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Senate Passes SB 235 to Benefit Charter Schools' Funding Efforts


B 235 will help charter schools compete for federal

maintenance and start-up funds

April 8, 2010, Juneau, Alaska – SB 235, sponsored by the Senate Education Committee, won unanimous Senate approval today. The bill authorizes the Department of Education and Early Development to compete on behalf of Alaska charter schools for facility maintenance and start-up grant funds nationally available through the U.S Department of Education. Currently, Alaska and its charter schools are ineligible. 

“Ask a charter school what their biggest hindrance is and they’ll tell you it’s the upfront costs and getting a facility they can afford long-term”, said Education Committee Co-Chair, Senator Kevin Meyer, R-Anchorage. 

Unlike normal public schools, which receive both formula funds and separate maintenance funds from the State, charter schools receive only formula, per-pupil, funding. This means charter schools are often left spending funds they would otherwise allocate to instruction for leasing of space, and facilities upgrades and maintenance.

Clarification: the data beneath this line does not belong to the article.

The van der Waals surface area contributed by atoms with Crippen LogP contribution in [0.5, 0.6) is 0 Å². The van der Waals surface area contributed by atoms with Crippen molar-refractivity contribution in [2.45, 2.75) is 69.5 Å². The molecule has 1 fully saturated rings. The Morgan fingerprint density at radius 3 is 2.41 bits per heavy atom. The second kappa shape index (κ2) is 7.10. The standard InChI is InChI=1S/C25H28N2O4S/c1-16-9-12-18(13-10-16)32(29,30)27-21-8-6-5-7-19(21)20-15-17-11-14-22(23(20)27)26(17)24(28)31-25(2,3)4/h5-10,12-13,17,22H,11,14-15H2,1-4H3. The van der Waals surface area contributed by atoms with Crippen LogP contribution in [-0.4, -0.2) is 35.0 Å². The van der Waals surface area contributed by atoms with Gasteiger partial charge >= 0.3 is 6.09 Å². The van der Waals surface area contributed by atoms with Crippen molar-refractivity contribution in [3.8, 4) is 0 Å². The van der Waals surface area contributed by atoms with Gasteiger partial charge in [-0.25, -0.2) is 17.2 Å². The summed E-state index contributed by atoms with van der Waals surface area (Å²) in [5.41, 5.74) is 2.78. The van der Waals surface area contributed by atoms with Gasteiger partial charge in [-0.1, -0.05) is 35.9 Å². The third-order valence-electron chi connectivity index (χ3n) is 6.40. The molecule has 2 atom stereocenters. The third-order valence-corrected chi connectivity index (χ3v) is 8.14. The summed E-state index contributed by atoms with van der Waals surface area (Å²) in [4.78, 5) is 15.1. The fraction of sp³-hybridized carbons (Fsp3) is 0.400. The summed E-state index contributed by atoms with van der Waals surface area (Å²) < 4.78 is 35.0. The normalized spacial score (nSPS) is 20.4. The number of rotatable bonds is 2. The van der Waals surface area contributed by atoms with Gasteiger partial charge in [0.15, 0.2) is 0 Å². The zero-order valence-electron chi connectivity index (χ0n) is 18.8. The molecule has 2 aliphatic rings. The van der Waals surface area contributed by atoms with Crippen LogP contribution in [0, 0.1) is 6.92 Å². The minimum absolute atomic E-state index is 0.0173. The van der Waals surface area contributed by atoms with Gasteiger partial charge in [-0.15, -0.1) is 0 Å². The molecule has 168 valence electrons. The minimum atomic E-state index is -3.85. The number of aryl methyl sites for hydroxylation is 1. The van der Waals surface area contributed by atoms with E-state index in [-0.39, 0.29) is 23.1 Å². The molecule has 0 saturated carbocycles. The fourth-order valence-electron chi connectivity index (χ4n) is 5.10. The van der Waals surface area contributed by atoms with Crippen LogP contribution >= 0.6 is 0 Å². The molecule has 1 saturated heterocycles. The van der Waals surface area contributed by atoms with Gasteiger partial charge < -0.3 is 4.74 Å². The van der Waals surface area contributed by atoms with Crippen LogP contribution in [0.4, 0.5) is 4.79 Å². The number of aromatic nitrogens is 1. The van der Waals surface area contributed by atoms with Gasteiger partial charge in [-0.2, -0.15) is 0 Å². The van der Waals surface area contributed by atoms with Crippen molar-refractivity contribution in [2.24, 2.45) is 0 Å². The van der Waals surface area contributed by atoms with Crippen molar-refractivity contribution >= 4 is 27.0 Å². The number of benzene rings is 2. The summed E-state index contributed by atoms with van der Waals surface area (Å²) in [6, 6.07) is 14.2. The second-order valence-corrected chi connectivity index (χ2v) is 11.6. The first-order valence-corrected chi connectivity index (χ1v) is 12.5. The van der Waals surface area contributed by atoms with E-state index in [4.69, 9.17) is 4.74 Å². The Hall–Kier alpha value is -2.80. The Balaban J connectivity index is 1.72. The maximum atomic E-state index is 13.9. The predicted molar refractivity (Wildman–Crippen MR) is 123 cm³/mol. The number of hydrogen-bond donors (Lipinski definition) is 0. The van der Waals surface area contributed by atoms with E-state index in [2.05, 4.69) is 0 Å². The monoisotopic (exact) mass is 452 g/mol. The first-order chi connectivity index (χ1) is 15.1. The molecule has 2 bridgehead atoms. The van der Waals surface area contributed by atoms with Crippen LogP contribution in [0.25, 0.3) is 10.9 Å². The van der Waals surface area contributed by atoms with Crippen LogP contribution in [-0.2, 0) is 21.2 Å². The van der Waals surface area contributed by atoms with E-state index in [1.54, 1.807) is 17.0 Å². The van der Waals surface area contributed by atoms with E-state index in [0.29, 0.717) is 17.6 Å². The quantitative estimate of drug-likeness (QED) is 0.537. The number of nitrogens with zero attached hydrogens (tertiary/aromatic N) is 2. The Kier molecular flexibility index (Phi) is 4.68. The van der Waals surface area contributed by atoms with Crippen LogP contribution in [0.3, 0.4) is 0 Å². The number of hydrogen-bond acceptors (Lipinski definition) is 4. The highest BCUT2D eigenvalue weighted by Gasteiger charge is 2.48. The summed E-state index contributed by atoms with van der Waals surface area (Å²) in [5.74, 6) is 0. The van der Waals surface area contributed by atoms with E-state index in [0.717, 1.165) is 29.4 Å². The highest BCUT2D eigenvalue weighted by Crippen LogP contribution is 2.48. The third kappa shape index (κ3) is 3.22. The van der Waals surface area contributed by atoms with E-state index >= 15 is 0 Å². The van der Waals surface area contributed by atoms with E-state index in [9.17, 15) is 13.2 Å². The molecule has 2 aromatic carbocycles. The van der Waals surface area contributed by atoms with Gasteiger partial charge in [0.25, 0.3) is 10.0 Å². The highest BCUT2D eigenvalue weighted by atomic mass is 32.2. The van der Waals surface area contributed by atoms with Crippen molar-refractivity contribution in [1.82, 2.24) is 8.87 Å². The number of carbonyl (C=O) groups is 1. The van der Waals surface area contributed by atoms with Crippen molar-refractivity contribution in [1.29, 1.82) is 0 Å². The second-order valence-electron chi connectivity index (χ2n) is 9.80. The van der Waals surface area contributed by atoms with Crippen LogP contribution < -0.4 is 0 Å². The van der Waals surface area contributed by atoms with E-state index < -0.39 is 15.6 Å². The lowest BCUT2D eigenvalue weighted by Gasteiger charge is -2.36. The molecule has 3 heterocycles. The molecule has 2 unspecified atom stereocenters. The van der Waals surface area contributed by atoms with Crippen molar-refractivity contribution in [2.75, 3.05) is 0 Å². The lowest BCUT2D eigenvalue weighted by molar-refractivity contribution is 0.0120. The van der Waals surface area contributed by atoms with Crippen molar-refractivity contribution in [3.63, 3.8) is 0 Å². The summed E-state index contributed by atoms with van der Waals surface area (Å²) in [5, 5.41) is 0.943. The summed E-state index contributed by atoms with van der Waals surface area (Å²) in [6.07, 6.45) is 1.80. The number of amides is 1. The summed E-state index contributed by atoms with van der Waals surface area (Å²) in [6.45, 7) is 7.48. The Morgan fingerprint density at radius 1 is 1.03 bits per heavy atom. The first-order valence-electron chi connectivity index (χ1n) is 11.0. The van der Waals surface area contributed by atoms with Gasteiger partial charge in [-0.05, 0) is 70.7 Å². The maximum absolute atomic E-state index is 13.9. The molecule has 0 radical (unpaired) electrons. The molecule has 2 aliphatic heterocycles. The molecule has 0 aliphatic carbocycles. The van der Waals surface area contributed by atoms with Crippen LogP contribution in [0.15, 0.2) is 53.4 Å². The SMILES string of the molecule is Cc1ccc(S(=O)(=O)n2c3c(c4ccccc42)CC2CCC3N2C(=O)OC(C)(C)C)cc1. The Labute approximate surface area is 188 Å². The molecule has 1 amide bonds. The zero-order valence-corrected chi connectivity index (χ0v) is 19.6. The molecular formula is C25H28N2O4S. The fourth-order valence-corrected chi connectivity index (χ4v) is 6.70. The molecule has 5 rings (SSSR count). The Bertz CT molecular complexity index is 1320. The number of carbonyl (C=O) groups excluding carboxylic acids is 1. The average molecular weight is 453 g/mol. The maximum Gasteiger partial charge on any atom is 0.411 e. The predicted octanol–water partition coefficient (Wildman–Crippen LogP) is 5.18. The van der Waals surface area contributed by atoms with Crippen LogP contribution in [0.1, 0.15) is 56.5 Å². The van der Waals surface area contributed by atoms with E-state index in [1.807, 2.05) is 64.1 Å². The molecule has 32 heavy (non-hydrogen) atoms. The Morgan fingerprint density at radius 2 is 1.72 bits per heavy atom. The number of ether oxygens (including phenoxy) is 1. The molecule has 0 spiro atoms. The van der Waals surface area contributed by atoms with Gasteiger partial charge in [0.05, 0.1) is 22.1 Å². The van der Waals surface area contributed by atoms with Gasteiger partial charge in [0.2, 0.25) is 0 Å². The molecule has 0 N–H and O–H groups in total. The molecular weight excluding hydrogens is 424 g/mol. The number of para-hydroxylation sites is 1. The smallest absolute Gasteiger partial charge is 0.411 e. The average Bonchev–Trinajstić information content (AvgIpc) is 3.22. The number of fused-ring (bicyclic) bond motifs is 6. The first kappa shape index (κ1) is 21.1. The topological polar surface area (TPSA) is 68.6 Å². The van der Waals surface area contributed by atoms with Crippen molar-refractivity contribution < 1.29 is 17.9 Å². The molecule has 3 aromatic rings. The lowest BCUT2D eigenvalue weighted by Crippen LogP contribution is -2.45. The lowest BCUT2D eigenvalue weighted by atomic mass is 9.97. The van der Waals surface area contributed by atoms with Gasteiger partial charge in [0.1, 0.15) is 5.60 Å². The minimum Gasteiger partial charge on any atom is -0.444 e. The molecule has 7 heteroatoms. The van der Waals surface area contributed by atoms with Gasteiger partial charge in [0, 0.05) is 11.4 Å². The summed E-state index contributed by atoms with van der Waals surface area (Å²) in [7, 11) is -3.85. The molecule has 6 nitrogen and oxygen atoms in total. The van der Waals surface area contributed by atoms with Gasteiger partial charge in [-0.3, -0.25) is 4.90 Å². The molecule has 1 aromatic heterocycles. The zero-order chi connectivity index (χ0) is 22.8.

“Competing successfully for these federal facilities grants will mean more State money going where it’s intended – teaching children,” Senator Meyer added.

To make Alaska eligible for grant funds, SB 235 removes the statewide statutory cap which limits the number on charter schools. It also creates in statute the required state funding mechanism necessary to comply under the federal grant program.

“SB 235 reduces a major barrier to the development of charter schools with minimal State involvement, but maximized local initiative and control,” Education Committee Co-Chair Senator Joe Thomas, D-Fairbanks, commented. “It strengthens Alaska’s charter schools and increases educational choices and opportunities for parents and students.”

SB 235 now moves to the Alaska House of Representatives for further consideration.

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